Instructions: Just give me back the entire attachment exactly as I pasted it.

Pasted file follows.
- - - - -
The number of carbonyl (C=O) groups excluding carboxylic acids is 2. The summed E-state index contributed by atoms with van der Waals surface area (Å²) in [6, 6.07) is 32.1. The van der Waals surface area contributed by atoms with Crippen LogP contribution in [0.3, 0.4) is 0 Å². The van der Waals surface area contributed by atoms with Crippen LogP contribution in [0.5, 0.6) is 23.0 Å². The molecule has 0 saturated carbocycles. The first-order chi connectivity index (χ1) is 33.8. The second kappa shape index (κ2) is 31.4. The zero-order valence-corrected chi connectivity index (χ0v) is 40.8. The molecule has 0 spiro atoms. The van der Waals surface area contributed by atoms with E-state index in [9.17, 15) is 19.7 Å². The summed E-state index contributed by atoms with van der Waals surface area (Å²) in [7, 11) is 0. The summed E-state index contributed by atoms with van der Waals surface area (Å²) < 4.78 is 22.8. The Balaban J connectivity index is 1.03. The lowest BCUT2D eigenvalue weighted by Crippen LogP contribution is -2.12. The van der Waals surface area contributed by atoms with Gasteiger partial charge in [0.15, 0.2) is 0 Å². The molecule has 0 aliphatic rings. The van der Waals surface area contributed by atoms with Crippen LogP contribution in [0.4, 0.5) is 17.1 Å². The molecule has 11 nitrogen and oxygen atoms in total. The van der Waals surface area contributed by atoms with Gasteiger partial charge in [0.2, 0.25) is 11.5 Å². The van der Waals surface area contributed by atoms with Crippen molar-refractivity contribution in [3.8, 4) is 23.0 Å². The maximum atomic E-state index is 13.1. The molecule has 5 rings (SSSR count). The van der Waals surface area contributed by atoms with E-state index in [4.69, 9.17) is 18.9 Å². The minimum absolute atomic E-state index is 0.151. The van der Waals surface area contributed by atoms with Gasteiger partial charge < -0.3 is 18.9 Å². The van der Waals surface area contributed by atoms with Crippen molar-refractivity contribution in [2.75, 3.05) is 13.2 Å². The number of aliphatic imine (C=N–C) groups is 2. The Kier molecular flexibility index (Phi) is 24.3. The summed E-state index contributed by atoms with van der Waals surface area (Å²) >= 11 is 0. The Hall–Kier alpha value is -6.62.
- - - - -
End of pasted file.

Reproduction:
The number of carbonyl (C=O) groups excluding carboxylic acids is 2. The summed E-state index contributed by atoms with van der Waals surface area (Å²) in [6, 6.07) is 32.1. The van der Waals surface area contributed by atoms with Crippen LogP contribution in [0.3, 0.4) is 0 Å². The van der Waals surface area contributed by atoms with Crippen LogP contribution in [0.5, 0.6) is 23.0 Å². The molecule has 0 saturated carbocycles. The first-order chi connectivity index (χ1) is 33.8. The second kappa shape index (κ2) is 31.4. The zero-order valence-corrected chi connectivity index (χ0v) is 40.8. The molecule has 0 spiro atoms. The van der Waals surface area contributed by atoms with E-state index in [9.17, 15) is 19.7 Å². The summed E-state index contributed by atoms with van der Waals surface area (Å²) in [7, 11) is 0. The summed E-state index contributed by atoms with van der Waals surface area (Å²) < 4.78 is 22.8. The Balaban J connectivity index is 1.03. The lowest BCUT2D eigenvalue weighted by Crippen LogP contribution is -2.12. The van der Waals surface area contributed by atoms with Gasteiger partial charge in [0.15, 0.2) is 0 Å². The molecule has 0 aliphatic rings. The van der Waals surface area contributed by atoms with Crippen LogP contribution in [0.4, 0.5) is 17.1 Å². The molecule has 11 nitrogen and oxygen atoms in total. The van der Waals surface area contributed by atoms with Gasteiger partial charge in [0.2, 0.25) is 11.5 Å². The van der Waals surface area contributed by atoms with Crippen molar-refractivity contribution in [3.8, 4) is 23.0 Å². The maximum atomic E-state index is 13.1. The molecule has 5 rings (SSSR count). The van der Waals surface area contributed by atoms with E-state index in [4.69, 9.17) is 18.9 Å². The minimum absolute atomic E-state index is 0.151. The van der Waals surface area contributed by atoms with Gasteiger partial charge < -0.3 is 18.9 Å². The van der Waals surface area contributed by atoms with Crippen molar-refractivity contribution in [2.75, 3.05) is 13.2 Å². The number of aliphatic imine (C=N–C) groups is 2. The Kier molecular flexibility index (Phi) is 24.3. The summed E-state index contributed by atoms with van der Waals surface area (Å²) >= 11 is 0. The Hall–Kier alpha value is -6.62.